Toddlers know how not to make adults angry
Children as young as 15 months can detect anger when watching other people's social interactions and then use that emotional information to guide their own behaviour, shows new research.
Washington: Children as young as 15 months can detect anger when watching other people's social interactions and then use that emotional information to guide their own behaviour, shows new research.
Toddlers are capable of using multiple cues from emotions and vision to understand the motivations of the people around them, the findings showed.
"At 15 months of age, children are trying to understand their social world and how people will react," said lead author Betty Repacholi, a faculty researcher at the University of Washington in the US.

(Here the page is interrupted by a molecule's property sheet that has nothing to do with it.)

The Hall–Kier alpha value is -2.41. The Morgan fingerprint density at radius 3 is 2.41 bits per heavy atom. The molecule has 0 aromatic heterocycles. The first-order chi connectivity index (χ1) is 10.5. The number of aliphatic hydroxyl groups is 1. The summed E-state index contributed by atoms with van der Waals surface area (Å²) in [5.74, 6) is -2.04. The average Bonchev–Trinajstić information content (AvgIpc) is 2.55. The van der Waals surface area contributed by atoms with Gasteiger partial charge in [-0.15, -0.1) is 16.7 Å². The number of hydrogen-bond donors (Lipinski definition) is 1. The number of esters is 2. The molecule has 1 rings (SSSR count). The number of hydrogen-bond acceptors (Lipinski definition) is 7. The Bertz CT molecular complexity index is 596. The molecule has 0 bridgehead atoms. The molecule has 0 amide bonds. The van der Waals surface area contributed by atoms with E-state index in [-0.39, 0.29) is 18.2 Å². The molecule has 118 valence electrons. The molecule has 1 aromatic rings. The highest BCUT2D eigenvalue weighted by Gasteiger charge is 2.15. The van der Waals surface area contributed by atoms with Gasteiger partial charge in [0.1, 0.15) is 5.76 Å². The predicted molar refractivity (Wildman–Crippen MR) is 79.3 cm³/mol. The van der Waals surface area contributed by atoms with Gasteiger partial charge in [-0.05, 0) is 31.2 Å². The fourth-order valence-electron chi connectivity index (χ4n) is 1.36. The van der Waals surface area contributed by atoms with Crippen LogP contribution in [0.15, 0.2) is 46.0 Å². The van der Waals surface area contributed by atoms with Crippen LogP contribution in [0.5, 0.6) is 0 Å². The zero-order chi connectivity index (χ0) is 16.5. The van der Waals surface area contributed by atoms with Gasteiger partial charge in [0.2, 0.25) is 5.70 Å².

"In this study we found that toddlers, who are not yet speaking, can use visual and social cues to understand other people," Repacholi added.
In the experiment, 150 toddlers at 15 months of age watched as an experimenter demonstrated how to use a few different toys.
Then a second person, referred to as the "emoter", entered the room and as the experimenter repeated the demonstration, the emoter complained in an angry voice.
The children then had a chance to play with the toys, but under slightly different circumstances.
For some, the emoter left the room or turned her back so she could not see what the child was doing.
In these situations, toddlers eagerly grabbed the toy and copied the actions they had seen in the demonstration.
In other groups, the angered emoter maintained a neutral facial expression while either watching the child or reading a magazine.
Most toddlers in these groups hesitated before touching the toy, waiting about four seconds on average.
And when they finally did reach out, the children were less likely to imitate the action the experimenter had demonstrated.
The study appeared in the journal Cognitive Development.